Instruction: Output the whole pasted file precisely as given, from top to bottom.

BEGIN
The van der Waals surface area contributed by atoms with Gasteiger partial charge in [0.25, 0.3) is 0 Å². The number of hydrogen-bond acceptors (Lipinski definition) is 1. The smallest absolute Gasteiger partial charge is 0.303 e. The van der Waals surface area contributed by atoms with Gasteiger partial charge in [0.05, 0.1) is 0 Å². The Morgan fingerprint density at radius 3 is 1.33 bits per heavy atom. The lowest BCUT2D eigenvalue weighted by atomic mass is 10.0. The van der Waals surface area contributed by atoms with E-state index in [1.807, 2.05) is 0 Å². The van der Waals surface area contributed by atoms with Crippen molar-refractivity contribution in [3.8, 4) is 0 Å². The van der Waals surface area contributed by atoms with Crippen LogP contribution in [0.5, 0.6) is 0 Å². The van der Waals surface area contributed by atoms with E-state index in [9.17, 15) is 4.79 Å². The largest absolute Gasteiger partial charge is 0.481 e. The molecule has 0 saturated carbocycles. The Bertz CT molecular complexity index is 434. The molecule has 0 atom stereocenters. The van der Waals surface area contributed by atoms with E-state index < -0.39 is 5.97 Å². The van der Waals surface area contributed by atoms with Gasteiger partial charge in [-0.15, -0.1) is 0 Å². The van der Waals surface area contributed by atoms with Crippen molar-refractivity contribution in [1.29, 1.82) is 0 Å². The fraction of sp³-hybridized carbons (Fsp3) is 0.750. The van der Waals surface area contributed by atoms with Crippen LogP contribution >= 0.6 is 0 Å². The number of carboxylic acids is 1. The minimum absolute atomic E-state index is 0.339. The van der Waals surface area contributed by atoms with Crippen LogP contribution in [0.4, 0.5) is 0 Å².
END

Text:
The van der Waals surface area contributed by atoms with Gasteiger partial charge in [0.25, 0.3) is 0 Å². The number of hydrogen-bond acceptors (Lipinski definition) is 1. The smallest absolute Gasteiger partial charge is 0.303 e. The van der Waals surface area contributed by atoms with Gasteiger partial charge in [0.05, 0.1) is 0 Å². The Morgan fingerprint density at radius 3 is 1.33 bits per heavy atom. The lowest BCUT2D eigenvalue weighted by atomic mass is 10.0. The van der Waals surface area contributed by atoms with E-state index in [1.807, 2.05) is 0 Å². The van der Waals surface area contributed by atoms with Crippen molar-refractivity contribution in [3.8, 4) is 0 Å². The van der Waals surface area contributed by atoms with Crippen LogP contribution in [0.5, 0.6) is 0 Å². The van der Waals surface area contributed by atoms with E-state index in [9.17, 15) is 4.79 Å². The largest absolute Gasteiger partial charge is 0.481 e. The molecule has 0 saturated carbocycles. The Bertz CT molecular complexity index is 434. The molecule has 0 atom stereocenters. The van der Waals surface area contributed by atoms with E-state index < -0.39 is 5.97 Å². The van der Waals surface area contributed by atoms with Gasteiger partial charge in [-0.15, -0.1) is 0 Å². The van der Waals surface area contributed by atoms with Crippen molar-refractivity contribution in [1.29, 1.82) is 0 Å². The fraction of sp³-hybridized carbons (Fsp3) is 0.750. The van der Waals surface area contributed by atoms with Crippen LogP contribution >= 0.6 is 0 Å². The number of carboxylic acids is 1. The minimum absolute atomic E-state index is 0.339. The van der Waals surface area contributed by atoms with Crippen LogP contribution in [0.4, 0.5) is 0 Å².